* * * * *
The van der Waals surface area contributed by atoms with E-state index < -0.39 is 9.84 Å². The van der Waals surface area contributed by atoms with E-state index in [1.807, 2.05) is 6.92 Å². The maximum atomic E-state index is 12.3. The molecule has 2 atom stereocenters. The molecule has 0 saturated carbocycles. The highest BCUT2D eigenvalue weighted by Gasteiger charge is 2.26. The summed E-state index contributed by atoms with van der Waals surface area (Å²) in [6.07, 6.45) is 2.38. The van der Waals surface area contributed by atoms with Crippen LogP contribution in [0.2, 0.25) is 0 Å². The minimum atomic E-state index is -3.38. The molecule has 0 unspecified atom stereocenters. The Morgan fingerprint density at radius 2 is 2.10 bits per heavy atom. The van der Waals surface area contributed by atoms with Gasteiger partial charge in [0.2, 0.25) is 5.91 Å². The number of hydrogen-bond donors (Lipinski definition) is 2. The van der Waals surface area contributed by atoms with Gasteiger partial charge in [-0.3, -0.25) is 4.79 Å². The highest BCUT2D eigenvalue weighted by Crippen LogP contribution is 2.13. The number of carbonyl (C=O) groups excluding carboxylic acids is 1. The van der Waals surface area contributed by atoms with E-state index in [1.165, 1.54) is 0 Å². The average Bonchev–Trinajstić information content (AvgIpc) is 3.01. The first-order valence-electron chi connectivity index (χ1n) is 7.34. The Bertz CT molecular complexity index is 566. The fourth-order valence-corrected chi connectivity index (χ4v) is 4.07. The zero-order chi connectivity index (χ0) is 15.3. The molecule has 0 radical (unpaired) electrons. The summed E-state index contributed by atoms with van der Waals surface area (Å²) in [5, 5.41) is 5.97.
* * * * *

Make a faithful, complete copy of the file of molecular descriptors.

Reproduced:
The van der Waals surface area contributed by atoms with E-state index < -0.39 is 9.84 Å². The van der Waals surface area contributed by atoms with E-state index in [1.807, 2.05) is 6.92 Å². The maximum atomic E-state index is 12.3. The molecule has 2 atom stereocenters. The molecule has 0 saturated carbocycles. The highest BCUT2D eigenvalue weighted by Gasteiger charge is 2.26. The summed E-state index contributed by atoms with van der Waals surface area (Å²) in [6.07, 6.45) is 2.38. The van der Waals surface area contributed by atoms with Crippen LogP contribution in [0.2, 0.25) is 0 Å². The minimum atomic E-state index is -3.38. The molecule has 0 unspecified atom stereocenters. The Morgan fingerprint density at radius 2 is 2.10 bits per heavy atom. The van der Waals surface area contributed by atoms with Gasteiger partial charge in [0.2, 0.25) is 5.91 Å². The number of hydrogen-bond donors (Lipinski definition) is 2. The van der Waals surface area contributed by atoms with Gasteiger partial charge in [-0.3, -0.25) is 4.79 Å². The highest BCUT2D eigenvalue weighted by Crippen LogP contribution is 2.13. The number of carbonyl (C=O) groups excluding carboxylic acids is 1. The van der Waals surface area contributed by atoms with E-state index in [1.165, 1.54) is 0 Å². The average Bonchev–Trinajstić information content (AvgIpc) is 3.01. The first-order valence-electron chi connectivity index (χ1n) is 7.34. The Bertz CT molecular complexity index is 566. The fourth-order valence-corrected chi connectivity index (χ4v) is 4.07. The zero-order chi connectivity index (χ0) is 15.3. The molecule has 0 radical (unpaired) electrons. The summed E-state index contributed by atoms with van der Waals surface area (Å²) in [5, 5.41) is 5.97.